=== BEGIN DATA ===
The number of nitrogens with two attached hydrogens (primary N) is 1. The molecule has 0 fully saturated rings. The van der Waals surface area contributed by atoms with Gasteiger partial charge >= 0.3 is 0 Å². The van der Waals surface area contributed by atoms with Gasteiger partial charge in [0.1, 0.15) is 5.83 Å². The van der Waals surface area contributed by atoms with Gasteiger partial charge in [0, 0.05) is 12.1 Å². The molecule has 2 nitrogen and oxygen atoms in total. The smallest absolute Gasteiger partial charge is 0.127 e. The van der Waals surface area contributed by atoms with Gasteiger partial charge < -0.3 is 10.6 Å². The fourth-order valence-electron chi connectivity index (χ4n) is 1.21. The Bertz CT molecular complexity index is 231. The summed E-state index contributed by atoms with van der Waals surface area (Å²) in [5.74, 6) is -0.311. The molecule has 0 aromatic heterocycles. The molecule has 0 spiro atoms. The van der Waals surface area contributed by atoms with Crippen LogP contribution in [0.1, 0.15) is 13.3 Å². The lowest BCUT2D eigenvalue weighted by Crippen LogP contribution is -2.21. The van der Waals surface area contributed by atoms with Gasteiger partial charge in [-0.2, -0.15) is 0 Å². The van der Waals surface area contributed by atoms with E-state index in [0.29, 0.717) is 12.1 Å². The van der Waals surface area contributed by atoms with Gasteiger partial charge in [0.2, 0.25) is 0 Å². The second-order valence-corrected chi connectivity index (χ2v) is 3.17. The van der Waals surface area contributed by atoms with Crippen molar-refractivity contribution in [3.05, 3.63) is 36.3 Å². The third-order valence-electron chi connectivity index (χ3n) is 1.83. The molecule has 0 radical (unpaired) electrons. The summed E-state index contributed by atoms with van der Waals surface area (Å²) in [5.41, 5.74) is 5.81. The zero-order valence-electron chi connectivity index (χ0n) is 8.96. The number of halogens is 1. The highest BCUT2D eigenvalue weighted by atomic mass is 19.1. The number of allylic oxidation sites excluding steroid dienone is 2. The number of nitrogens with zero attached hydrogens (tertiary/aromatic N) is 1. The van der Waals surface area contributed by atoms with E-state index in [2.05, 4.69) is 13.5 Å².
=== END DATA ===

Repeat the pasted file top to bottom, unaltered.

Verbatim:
The number of nitrogens with two attached hydrogens (primary N) is 1. The molecule has 0 fully saturated rings. The van der Waals surface area contributed by atoms with Gasteiger partial charge >= 0.3 is 0 Å². The van der Waals surface area contributed by atoms with Gasteiger partial charge in [0.1, 0.15) is 5.83 Å². The van der Waals surface area contributed by atoms with Gasteiger partial charge in [0, 0.05) is 12.1 Å². The molecule has 2 nitrogen and oxygen atoms in total. The smallest absolute Gasteiger partial charge is 0.127 e. The van der Waals surface area contributed by atoms with Gasteiger partial charge < -0.3 is 10.6 Å². The fourth-order valence-electron chi connectivity index (χ4n) is 1.21. The Bertz CT molecular complexity index is 231. The summed E-state index contributed by atoms with van der Waals surface area (Å²) in [5.74, 6) is -0.311. The molecule has 0 aromatic heterocycles. The molecule has 0 spiro atoms. The van der Waals surface area contributed by atoms with Crippen LogP contribution in [0.1, 0.15) is 13.3 Å². The lowest BCUT2D eigenvalue weighted by Crippen LogP contribution is -2.21. The van der Waals surface area contributed by atoms with Gasteiger partial charge in [-0.2, -0.15) is 0 Å². The van der Waals surface area contributed by atoms with E-state index in [0.29, 0.717) is 12.1 Å². The van der Waals surface area contributed by atoms with Gasteiger partial charge in [0.2, 0.25) is 0 Å². The second-order valence-corrected chi connectivity index (χ2v) is 3.17. The van der Waals surface area contributed by atoms with Crippen molar-refractivity contribution in [3.05, 3.63) is 36.3 Å². The third-order valence-electron chi connectivity index (χ3n) is 1.83. The molecule has 0 radical (unpaired) electrons. The summed E-state index contributed by atoms with van der Waals surface area (Å²) in [5.41, 5.74) is 5.81. The zero-order valence-electron chi connectivity index (χ0n) is 8.96. The number of halogens is 1. The highest BCUT2D eigenvalue weighted by atomic mass is 19.1. The number of allylic oxidation sites excluding steroid dienone is 2. The number of nitrogens with zero attached hydrogens (tertiary/aromatic N) is 1. The van der Waals surface area contributed by atoms with E-state index in [2.05, 4.69) is 13.5 Å².